The Consumer Financial Protection Bureau, established by Congress in response to the Great Recession, is poised to release their initial draft of regulations for payday lenders. Although the agency’s deliberations are private, it is widely believed the rules will crack down on the number and size of loans payday lenders can make.

Those rules may well affect Moneytree and other payday lenders Washington.

In the likely chance they do, payday lenders could see their profits shrink. Unless, that is, Washington scraps its current system in favor of one carefully crafted by payday lenders looking to avoid federal regulators.

[…]

8 On Your Side: Bill could remove payday loan protections

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LAS VEGAS – Taking out a payday loan is rarely a good idea. Many companies charge high interest rates, and customers can easily get in a trap where they spend years paying off the loans.

If you get a payday loan, be warned. These companies may soon have more leverage over customers. Nevada law offers consumers some protections from payday loan companies, but that could change.

If Senate Bill 123 passes, it would allow payday loan companies that offer long-term loans to sue customers who default on their loans.

“Somebody can get sued after paying for twelve to fourteen months on this loan, and then get sued at the end for more interest,” said consumer advocate Venicia Considine.

Considine says this can hurt payday loan customers who are already strapped for cash.

“The average income nationally of people who go to payday loan lenders is about $22,400 a year,” she said.

Considine says she feels the current laws obligate lenders to ensure anyone they give money to can pay it back. Senate Bill 123 would change that, and it could keep people trapped in a cycle of debt for a long time.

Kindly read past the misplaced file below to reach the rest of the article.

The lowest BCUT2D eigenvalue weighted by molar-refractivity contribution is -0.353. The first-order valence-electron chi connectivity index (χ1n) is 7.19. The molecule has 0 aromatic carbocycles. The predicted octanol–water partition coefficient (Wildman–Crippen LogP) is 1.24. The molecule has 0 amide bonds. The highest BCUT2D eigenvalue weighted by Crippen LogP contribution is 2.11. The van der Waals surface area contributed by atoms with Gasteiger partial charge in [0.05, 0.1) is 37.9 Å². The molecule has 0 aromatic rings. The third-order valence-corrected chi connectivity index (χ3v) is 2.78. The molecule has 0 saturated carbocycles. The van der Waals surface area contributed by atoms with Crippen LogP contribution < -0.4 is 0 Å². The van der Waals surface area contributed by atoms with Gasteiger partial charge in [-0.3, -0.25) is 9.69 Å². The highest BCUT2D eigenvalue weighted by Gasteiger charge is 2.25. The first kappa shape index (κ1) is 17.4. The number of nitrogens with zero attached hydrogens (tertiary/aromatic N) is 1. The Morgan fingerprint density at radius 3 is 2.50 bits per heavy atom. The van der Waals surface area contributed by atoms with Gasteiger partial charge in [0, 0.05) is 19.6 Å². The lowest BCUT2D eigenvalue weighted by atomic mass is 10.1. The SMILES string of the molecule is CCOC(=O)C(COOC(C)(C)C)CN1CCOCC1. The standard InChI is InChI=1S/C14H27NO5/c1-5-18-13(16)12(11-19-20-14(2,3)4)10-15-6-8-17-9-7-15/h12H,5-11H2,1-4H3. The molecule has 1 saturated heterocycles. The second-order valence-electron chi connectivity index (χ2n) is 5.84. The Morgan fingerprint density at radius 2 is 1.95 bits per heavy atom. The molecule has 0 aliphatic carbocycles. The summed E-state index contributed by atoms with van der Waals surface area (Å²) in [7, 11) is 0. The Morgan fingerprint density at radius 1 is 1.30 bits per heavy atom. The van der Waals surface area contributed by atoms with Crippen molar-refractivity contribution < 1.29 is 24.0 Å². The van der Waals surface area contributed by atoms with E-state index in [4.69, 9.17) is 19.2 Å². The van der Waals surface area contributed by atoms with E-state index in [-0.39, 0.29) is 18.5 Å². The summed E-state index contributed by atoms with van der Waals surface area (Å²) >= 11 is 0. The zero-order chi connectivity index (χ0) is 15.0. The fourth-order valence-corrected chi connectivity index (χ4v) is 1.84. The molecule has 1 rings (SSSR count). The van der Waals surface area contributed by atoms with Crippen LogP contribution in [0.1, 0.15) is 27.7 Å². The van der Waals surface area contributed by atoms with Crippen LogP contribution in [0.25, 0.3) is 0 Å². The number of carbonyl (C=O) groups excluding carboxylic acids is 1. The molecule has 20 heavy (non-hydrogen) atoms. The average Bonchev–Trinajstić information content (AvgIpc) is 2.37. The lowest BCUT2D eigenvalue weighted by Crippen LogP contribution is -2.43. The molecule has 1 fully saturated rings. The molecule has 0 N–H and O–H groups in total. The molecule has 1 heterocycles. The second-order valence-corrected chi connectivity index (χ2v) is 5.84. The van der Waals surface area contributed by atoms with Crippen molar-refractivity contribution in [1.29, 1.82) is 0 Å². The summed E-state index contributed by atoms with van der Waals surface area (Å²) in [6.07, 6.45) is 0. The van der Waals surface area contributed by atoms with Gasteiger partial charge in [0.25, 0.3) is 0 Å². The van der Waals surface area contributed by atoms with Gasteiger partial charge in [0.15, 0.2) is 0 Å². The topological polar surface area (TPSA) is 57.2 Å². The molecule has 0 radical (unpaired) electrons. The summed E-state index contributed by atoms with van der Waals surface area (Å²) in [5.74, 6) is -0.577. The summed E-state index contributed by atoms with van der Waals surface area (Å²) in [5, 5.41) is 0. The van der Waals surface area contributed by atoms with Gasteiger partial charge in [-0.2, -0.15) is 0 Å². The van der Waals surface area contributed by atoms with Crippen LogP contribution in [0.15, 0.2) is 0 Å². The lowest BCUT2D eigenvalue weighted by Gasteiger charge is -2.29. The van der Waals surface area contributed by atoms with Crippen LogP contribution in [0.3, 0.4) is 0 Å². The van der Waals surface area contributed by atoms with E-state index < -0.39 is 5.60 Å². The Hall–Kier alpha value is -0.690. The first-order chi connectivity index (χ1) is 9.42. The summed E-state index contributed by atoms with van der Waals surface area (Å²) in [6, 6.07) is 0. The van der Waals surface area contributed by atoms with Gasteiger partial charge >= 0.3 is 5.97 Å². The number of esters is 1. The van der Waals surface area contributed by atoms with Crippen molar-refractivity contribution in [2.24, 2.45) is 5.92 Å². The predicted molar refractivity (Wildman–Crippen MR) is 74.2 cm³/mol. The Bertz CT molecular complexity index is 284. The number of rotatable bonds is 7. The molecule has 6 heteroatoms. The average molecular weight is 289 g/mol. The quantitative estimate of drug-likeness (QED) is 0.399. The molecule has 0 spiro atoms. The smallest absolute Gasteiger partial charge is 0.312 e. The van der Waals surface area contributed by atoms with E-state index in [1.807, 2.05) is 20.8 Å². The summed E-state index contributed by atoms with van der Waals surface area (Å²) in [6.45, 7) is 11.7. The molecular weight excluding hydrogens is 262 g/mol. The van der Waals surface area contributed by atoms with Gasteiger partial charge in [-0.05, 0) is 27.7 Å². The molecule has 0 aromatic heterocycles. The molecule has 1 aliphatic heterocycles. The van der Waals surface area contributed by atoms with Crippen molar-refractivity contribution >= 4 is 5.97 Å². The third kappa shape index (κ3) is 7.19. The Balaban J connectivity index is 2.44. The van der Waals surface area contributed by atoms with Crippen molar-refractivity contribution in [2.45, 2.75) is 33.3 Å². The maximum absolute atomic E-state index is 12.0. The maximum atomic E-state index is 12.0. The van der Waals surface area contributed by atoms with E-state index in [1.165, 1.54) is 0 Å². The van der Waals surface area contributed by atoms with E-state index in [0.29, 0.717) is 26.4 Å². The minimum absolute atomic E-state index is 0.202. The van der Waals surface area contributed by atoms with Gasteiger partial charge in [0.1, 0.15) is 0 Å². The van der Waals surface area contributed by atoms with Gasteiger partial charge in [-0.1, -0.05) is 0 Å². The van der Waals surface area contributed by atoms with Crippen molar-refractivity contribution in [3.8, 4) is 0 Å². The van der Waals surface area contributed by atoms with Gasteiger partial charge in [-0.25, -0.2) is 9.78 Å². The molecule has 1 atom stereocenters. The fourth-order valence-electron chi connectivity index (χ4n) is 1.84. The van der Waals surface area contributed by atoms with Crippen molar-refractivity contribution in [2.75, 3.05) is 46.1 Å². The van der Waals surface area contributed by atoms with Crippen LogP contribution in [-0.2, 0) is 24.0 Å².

“It’s a lose-lose for the consumer,” she said.

You can voice your opposition to the bill by contacting your state lawmaker.

If you are in trouble with payday loans, the Legal Aid Center of Southern Nevada can help. Their services are free.

If you have a problem you want investigated, contact 8 On Your Side at 702-650-1907.

[…]

Wonga to cut third of staff following new clampdown on payday …

Wonga is slashing about a third of its workforce to cut costs as it responds to a wider clampdown on unfair practices in the payday lending market.

The controversial lender said 325 jobs would go, mainly in the UK and Ireland. Wonga’s Dublin office will close as part of the plans, as will its office in Tel Aviv.

Related: Payday lending will shrink but only a complete ban will do

Andy Haste, the lender’s chairman, said: “Wonga can no longer sustain its high cost base, which must be significantly reduced to reflect our evolving business and market.

“Regrettably, this means we’ve had to take tough but necessary decisions about the size of our workforce. We appreciate how difficult this period will be for all of our colleagues and we’ll support them throughout the consultation process.”

Wonga’s decision to cut jobs came on the same day that the Competition and Markets Authority announced new rules to force payday lenders into being more transparent about their charges. The CMA is hoping that it will create more competition in the market, lowering costs for millions of consumers who rely on the loans.

Wonga employs a total of 950 people worldwide, but all the job losses relate to its UK payday loans business, which employs 650 people – about 280 in the UK, 175 in Ireland, 185 in South Africa and 10 in Israel.

It is understood about 100 jobs will go in the UK alone. All jobs will go in Ireland and Israel.

The group is aiming to achieve overall cost savings of at least £25m over the next two years, following a period of rapid expansion that saw costs treble between 2012 and 2014.

When Haste was appointed chairman last July, he said Wonga would become smaller and less profitable as it scaled back the number of customers it extended loans to, imposing stricter lending criteria.

In October the company was forced by the City watchdog, the Financial Conduct Authority, to write off £220m of loans to 375,000 borrowers, who it admitted should never have been given loans.